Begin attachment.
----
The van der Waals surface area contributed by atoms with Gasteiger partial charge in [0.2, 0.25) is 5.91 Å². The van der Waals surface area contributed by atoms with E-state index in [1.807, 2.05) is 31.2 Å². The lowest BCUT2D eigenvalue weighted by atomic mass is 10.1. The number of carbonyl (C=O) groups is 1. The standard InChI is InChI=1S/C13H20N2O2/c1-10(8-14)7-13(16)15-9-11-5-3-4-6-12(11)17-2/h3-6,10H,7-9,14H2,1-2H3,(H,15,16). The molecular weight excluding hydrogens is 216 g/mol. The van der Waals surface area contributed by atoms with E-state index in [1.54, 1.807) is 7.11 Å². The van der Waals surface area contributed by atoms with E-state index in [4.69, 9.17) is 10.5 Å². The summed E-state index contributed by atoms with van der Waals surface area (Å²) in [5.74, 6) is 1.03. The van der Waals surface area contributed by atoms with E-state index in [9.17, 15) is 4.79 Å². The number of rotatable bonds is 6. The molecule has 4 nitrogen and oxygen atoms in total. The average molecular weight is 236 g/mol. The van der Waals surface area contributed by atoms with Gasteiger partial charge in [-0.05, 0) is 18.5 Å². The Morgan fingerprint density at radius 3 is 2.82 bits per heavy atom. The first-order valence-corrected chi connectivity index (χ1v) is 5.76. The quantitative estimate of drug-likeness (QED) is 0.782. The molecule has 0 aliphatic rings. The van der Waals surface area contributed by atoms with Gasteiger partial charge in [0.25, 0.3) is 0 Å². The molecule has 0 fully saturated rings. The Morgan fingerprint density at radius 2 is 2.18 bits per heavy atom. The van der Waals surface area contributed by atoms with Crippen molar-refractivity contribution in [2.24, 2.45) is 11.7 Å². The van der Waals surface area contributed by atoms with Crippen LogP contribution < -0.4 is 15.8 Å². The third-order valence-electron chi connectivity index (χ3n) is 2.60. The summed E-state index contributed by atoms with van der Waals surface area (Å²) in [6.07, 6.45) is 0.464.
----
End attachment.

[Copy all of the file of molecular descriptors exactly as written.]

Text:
The van der Waals surface area contributed by atoms with Gasteiger partial charge in [0.2, 0.25) is 5.91 Å². The van der Waals surface area contributed by atoms with E-state index in [1.807, 2.05) is 31.2 Å². The lowest BCUT2D eigenvalue weighted by atomic mass is 10.1. The number of carbonyl (C=O) groups is 1. The standard InChI is InChI=1S/C13H20N2O2/c1-10(8-14)7-13(16)15-9-11-5-3-4-6-12(11)17-2/h3-6,10H,7-9,14H2,1-2H3,(H,15,16). The molecular weight excluding hydrogens is 216 g/mol. The van der Waals surface area contributed by atoms with E-state index in [1.54, 1.807) is 7.11 Å². The van der Waals surface area contributed by atoms with E-state index in [4.69, 9.17) is 10.5 Å². The summed E-state index contributed by atoms with van der Waals surface area (Å²) in [5.74, 6) is 1.03. The van der Waals surface area contributed by atoms with E-state index in [9.17, 15) is 4.79 Å². The number of rotatable bonds is 6. The molecule has 4 nitrogen and oxygen atoms in total. The average molecular weight is 236 g/mol. The van der Waals surface area contributed by atoms with Gasteiger partial charge in [-0.05, 0) is 18.5 Å². The Morgan fingerprint density at radius 3 is 2.82 bits per heavy atom. The first-order valence-corrected chi connectivity index (χ1v) is 5.76. The quantitative estimate of drug-likeness (QED) is 0.782. The molecule has 0 aliphatic rings. The van der Waals surface area contributed by atoms with Gasteiger partial charge in [0.25, 0.3) is 0 Å². The molecule has 0 fully saturated rings. The Morgan fingerprint density at radius 2 is 2.18 bits per heavy atom. The van der Waals surface area contributed by atoms with Crippen molar-refractivity contribution in [2.24, 2.45) is 11.7 Å². The van der Waals surface area contributed by atoms with Crippen LogP contribution < -0.4 is 15.8 Å². The third-order valence-electron chi connectivity index (χ3n) is 2.60. The summed E-state index contributed by atoms with van der Waals surface area (Å²) in [6.07, 6.45) is 0.464.